TYPES OF BACKFLOW PREVENTERS

 In Backflow, News

Backflow preventers stop back-siphoning and backpressure from adding contaminated fluids or gases into a potable water supply system. Generally, the selection of the proper device to use is based upon the degree of hazard posed by the cross-connection. Additional considerations are based upon piping size, location, and the potential need to periodically test the devices to insure proper operation.  Backflow preventers are required by law and must be installed in accordance with plumbing and building codes for your area.  Some of the most common types are explained below.

Atmospheric Vacuum Breaker (AVB)

An AVB is an elbow-shaped device that has a valve on the inside that prevents water backflow.  It is usually placed on a faucet valve, toilet, or flush valve to prevent the reverse flow of polluted water from entering the potable water supply.

Double Check Valves (DCV)

A DCV ensures that water only flows in a single direction so that contaminated water doesn’t flow back into the plumbing system once it has been used.  There is a ball or gate valve assembled on each end that allows for isolation and testing.  Normal and reverse flow is possible with this type of valve.  It is used in connection with city water supplies, sewer systems, and water service connections.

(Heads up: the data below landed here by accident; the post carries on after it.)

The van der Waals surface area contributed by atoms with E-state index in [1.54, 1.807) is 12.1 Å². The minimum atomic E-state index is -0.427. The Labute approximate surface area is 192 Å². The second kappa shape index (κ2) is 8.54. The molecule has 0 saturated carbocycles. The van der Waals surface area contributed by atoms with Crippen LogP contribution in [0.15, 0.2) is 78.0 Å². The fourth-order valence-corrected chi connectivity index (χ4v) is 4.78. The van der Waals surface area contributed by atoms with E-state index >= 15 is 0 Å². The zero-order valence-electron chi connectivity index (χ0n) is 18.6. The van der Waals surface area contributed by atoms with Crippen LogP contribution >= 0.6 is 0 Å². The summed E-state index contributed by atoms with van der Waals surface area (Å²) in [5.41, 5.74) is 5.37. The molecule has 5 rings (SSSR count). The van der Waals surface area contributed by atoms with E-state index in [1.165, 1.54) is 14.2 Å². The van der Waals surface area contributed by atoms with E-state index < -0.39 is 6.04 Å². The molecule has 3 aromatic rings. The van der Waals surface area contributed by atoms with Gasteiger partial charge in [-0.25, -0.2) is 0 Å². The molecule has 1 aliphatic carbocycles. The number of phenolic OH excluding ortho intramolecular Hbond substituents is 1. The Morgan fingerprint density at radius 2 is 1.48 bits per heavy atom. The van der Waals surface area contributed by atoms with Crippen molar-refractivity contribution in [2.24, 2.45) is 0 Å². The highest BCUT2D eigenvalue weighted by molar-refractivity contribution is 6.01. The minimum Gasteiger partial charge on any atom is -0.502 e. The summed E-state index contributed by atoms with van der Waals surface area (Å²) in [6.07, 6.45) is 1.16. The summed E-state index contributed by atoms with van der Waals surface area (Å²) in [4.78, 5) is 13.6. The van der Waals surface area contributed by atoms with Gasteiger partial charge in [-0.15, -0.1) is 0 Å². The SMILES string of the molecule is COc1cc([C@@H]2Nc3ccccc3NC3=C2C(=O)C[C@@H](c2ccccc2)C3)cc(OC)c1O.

Double Check Detector Assembly (DCDA)

A double check detector assembly protects the potable water supply line from possible contamination or pollution from a fire system, back-pressure from fire line booster pumps, stagnant “black water” that sits in fire lines over extended periods of time, and the addition of non-potable water through outside fire district connections.  Also, it detects if there is any water being used in the fire line due to leaks or deliberate water theft.

Reduced Pressure Zone Device (RPZ)

An RPZ is used in a situation where the water backflow could seriously harm individuals.  It has a chamber between two independent check valves that is maintained at a lower pressure than the supply pressure.  Any excess pressure is relieved through an additional drain so that the chamber remains at a lower pressure than the water supply pressure.

Call Fire Control Systems to help you determine which backflow preventers are best for you!

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